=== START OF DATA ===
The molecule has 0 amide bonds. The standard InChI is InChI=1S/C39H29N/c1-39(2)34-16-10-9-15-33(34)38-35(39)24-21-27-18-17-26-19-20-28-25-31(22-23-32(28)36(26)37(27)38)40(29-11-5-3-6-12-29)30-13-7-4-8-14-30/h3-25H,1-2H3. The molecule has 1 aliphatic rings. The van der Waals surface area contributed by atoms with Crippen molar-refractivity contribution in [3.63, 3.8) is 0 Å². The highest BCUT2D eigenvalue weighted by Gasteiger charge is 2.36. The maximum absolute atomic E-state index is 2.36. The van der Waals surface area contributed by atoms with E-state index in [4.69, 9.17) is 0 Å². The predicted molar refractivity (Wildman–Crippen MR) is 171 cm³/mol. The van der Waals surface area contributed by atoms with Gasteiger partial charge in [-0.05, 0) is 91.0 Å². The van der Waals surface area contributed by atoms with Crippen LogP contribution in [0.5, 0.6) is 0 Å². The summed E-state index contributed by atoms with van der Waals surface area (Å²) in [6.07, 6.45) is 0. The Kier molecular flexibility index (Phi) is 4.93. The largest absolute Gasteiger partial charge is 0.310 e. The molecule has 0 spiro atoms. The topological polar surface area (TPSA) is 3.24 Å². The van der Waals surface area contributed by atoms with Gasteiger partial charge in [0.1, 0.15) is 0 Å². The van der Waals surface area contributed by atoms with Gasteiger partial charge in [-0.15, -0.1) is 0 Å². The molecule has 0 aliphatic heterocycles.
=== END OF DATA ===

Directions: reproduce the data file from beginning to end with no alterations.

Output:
The molecule has 0 amide bonds. The standard InChI is InChI=1S/C39H29N/c1-39(2)34-16-10-9-15-33(34)38-35(39)24-21-27-18-17-26-19-20-28-25-31(22-23-32(28)36(26)37(27)38)40(29-11-5-3-6-12-29)30-13-7-4-8-14-30/h3-25H,1-2H3. The molecule has 1 aliphatic rings. The van der Waals surface area contributed by atoms with Crippen molar-refractivity contribution in [3.63, 3.8) is 0 Å². The highest BCUT2D eigenvalue weighted by Gasteiger charge is 2.36. The maximum absolute atomic E-state index is 2.36. The van der Waals surface area contributed by atoms with E-state index in [4.69, 9.17) is 0 Å². The predicted molar refractivity (Wildman–Crippen MR) is 171 cm³/mol. The van der Waals surface area contributed by atoms with Gasteiger partial charge in [-0.05, 0) is 91.0 Å². The van der Waals surface area contributed by atoms with Crippen LogP contribution in [0.5, 0.6) is 0 Å². The summed E-state index contributed by atoms with van der Waals surface area (Å²) in [6.07, 6.45) is 0. The Kier molecular flexibility index (Phi) is 4.93. The largest absolute Gasteiger partial charge is 0.310 e. The molecule has 0 spiro atoms. The topological polar surface area (TPSA) is 3.24 Å². The van der Waals surface area contributed by atoms with Gasteiger partial charge in [0.1, 0.15) is 0 Å². The van der Waals surface area contributed by atoms with Gasteiger partial charge in [-0.15, -0.1) is 0 Å². The molecule has 0 aliphatic heterocycles.